Evan Buechley ’06 has been awarded the National Science Foundation Graduate Research Fellowship, enabling him to study bird communities on coffee farms in Ethiopia.
The fellowship provides an annual $30,000 stipend and $10,500 toward tuition for three years at any accredited U.S. graduate institution.
“I’m very excited and honored to have received an NSF fellowship,” says Buechley, who majored in environmental studies at Willamette. “This will be the first study of avian population demographics and ecosystem services on coffee farms in Ethiopia.”
At Willamette, Buechley discovered his passion for fieldwork under the mentorship of biology professor David Craig. He was also the recipient of numerous scholarships, including the Kelly Ainsworth International Scholarship and a Willamette music scholarship.
Buechley is now pursuing a doctorate in biology at the University of Utah, where he works with renowned conservation scientist Cagan Sekercioglu.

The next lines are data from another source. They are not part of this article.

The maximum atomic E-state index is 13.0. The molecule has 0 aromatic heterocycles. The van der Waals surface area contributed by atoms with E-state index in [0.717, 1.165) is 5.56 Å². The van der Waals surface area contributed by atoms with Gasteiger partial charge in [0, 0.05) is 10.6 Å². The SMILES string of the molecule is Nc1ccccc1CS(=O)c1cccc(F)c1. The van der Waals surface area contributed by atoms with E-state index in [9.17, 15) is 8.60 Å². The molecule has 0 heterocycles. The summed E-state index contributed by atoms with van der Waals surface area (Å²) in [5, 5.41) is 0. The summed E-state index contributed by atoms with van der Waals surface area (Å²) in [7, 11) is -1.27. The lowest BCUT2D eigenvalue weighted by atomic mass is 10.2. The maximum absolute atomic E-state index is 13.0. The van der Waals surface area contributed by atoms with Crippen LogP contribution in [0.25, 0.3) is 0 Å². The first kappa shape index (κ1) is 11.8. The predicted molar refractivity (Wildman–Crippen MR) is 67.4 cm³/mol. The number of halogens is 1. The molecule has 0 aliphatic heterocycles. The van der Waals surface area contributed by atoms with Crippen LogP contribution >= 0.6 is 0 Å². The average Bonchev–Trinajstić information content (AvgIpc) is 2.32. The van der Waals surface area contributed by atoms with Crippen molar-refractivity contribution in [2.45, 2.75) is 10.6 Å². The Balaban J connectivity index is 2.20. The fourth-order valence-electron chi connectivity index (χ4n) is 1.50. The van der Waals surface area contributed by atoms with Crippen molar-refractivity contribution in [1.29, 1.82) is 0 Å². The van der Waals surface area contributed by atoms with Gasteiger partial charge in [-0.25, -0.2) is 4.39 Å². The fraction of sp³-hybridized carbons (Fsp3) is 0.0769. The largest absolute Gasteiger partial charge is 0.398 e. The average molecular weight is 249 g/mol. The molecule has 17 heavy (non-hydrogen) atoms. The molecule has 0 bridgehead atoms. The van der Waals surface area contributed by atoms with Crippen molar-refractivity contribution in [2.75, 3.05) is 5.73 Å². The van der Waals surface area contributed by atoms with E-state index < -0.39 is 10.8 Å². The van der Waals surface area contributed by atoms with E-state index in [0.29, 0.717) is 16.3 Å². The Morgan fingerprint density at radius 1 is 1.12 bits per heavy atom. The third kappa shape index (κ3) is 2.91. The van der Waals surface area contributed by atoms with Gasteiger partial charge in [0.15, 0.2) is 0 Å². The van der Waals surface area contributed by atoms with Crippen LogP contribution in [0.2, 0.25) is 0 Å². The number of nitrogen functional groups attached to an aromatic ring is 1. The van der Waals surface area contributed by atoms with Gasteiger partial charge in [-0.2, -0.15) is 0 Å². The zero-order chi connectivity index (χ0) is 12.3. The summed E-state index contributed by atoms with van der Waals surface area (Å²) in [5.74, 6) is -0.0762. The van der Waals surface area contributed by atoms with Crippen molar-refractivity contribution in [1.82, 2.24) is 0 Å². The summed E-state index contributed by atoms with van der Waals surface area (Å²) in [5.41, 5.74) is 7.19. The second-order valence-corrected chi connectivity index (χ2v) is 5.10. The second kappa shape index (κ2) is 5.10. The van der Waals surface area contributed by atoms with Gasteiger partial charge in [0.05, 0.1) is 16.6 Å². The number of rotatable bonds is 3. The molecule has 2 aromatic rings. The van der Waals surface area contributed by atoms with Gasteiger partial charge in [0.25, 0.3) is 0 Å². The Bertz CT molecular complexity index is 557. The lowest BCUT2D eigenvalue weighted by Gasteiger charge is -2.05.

His research is now taking him to Ethiopia, where he’s interested in studying how bird communities are indicators of ecosystem health and provide ecosystem services to agriculture via pollination and pest control.
“For ecological conservation to be successful in the 21st century, it is necessary to preserve biodiversity in habitats that have been impacted by human activities," he says.
"This is particularly important in agriculture, which accounts for over a third of global land cover. The combination of high biological diversity, bird endemism and scant research makes Ethiopia the top priority in Africa for ornithological research.”
Charlotte Osborne ’11 and Michael Vitousek ’11 received honorable mentions for the fellowship this year.
For more information on the National Science Foundation Graduate Fellowship and similar opportunities, contact the Office of Student Academic Grants and Awards.